Urquhart exploits his position as Chief Whip to leak inside information to the press to undermine Collingridge, ultimately forcing him to resign. Most of his leaks are to Mattie Storin, a young reporter for a tabloid newspaper called The Chronicle. Urquhart then eliminates his enemies in the resulting leadership contest by means of fabricated scandals that he sets up himself or publicizes. These include threatening to publish photographs of Education Secretary Harold Earle in the company of a rent boy; causing Health Secretary Peter MacKenzie to accidentally run over a disabled man; and forcing Foreign Secretary Patrick Woolton to withdraw by blackmailing him with an audiotape of a one-night stand. His remaining rival, Environment Secretary Michael Samuels, is alleged by the press to have supported far-left politics as a university student. Urquhart thereby reaches the brink of victory.

Prior to the final ballot, Urquhart murders the party's drug-addicted and increasingly unstable public relations consultant, Roger O'Neill, whom he forced into helping him to remove Collingridge from office. Urquhart invites O'Neill to his country house near Southampton, gets him drunk, and puts rat poison in his cocaine.

Mattie untangles Urquhart's web and confronts him in the deserted roof garden of the Houses of Parliament. He commits suicide by jumping to his death.

Revision[edit]

After the initial TV series the author revised the published novel to bring it in line with the UK TV series, in which Urquhart throws Mattie from the roof rather than committing suicide, thus allowing for a continuation of the story.

Sequels[edit]

The novel was followed by two sequels - To Play The King and The Final Cut.[9]

Adaptations[edit]

A television adaptation, written by Andrew Davies and produced by the BBC was aired in 1990. In 2013, the television series and the novel were the basis for a US television adaptation set in Washington, D.C., commissioned and released by Netflix. In 2018 was announced an Argentinian adaptation produced by Pol-Ka and Cablevision Flow.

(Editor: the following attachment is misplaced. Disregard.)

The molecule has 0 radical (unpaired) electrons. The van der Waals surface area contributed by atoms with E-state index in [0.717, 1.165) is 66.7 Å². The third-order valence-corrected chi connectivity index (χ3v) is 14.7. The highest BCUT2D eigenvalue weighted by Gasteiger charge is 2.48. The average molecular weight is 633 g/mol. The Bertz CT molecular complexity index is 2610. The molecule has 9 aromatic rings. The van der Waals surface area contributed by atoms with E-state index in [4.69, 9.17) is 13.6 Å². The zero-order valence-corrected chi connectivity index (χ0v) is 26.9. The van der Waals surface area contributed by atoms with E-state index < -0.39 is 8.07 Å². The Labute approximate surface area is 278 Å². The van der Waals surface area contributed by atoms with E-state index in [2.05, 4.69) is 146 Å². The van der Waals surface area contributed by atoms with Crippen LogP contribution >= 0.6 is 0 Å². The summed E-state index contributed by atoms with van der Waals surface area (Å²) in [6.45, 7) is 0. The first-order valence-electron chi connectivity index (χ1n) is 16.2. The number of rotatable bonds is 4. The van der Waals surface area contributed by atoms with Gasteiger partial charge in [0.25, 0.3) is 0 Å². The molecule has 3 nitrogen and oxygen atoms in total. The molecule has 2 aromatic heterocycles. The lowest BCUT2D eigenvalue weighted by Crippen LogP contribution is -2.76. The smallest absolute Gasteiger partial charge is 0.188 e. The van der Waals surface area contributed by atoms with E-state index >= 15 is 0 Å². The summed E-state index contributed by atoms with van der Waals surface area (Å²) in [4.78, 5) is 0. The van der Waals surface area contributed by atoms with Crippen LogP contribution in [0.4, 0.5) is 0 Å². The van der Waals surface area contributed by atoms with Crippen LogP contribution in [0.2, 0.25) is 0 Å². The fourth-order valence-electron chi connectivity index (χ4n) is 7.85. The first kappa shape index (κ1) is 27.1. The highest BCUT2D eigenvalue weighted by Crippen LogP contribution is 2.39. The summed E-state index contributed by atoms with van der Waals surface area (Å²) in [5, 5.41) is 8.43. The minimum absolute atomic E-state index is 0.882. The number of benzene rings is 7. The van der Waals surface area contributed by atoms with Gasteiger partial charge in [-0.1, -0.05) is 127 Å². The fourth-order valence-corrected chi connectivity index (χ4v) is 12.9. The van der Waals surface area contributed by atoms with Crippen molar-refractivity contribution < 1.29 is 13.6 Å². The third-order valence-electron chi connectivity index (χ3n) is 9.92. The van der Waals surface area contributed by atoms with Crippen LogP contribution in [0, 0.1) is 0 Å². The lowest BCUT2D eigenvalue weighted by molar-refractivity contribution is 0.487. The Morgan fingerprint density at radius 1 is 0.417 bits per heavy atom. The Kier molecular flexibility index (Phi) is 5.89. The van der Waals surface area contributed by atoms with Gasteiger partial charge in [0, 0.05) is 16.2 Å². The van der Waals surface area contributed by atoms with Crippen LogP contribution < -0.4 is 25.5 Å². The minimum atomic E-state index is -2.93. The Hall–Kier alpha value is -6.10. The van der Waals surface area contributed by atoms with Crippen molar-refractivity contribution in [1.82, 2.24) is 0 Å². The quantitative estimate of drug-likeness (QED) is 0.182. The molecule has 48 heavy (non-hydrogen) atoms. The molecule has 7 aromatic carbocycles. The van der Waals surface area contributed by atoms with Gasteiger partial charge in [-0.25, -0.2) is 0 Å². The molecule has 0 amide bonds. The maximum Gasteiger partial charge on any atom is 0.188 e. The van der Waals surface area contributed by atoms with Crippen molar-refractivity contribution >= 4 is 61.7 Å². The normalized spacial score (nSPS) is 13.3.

References[edit]

  1. ^ https://www.bbc.co.uk/programmes/b0153nnh
  2. ^ Henley, Jon (13 September 2013). "The house of Michael Dobbs". the Guardian. Retrieved 21 March 2018.
  3. ^ Moore, Charles (4 October 2015). "Margaret Thatcher biography part 14: Wobbly Thursday". The Telegraph. Retrieved 21 March 2018.
  4. ^ Dobbs, Michael (14 February 2014). "Book Versus Show: 'House of Cards'". Huffington Post. Retrieved 21 March 2018.
  5. ^ "From Fletcher to the House of Cards". Tufts Now. 23 October 2017. Retrieved 21 March 2018.
  6. ^ a b c "House of Cards creator Michael Dobbs: "I must have sold my soul"". New Statesman. Retrieved 21 March 2018.
  7. ^ "What "House of Cards" creator, Lord Dobbs, can tell us about realpolitik". Financial Review. 19 March 2016. Retrieved 21 March 2018.
  8. ^ "House Of Cards creator Michael Dobbs on the dark arts of politics". The National. Retrieved 21 March 2018.
  9. ^ "If You Like House of Cards, You Should Read These Books". trendchaser. 26 January 2017. Retrieved 21 March 2018.

External links[edit]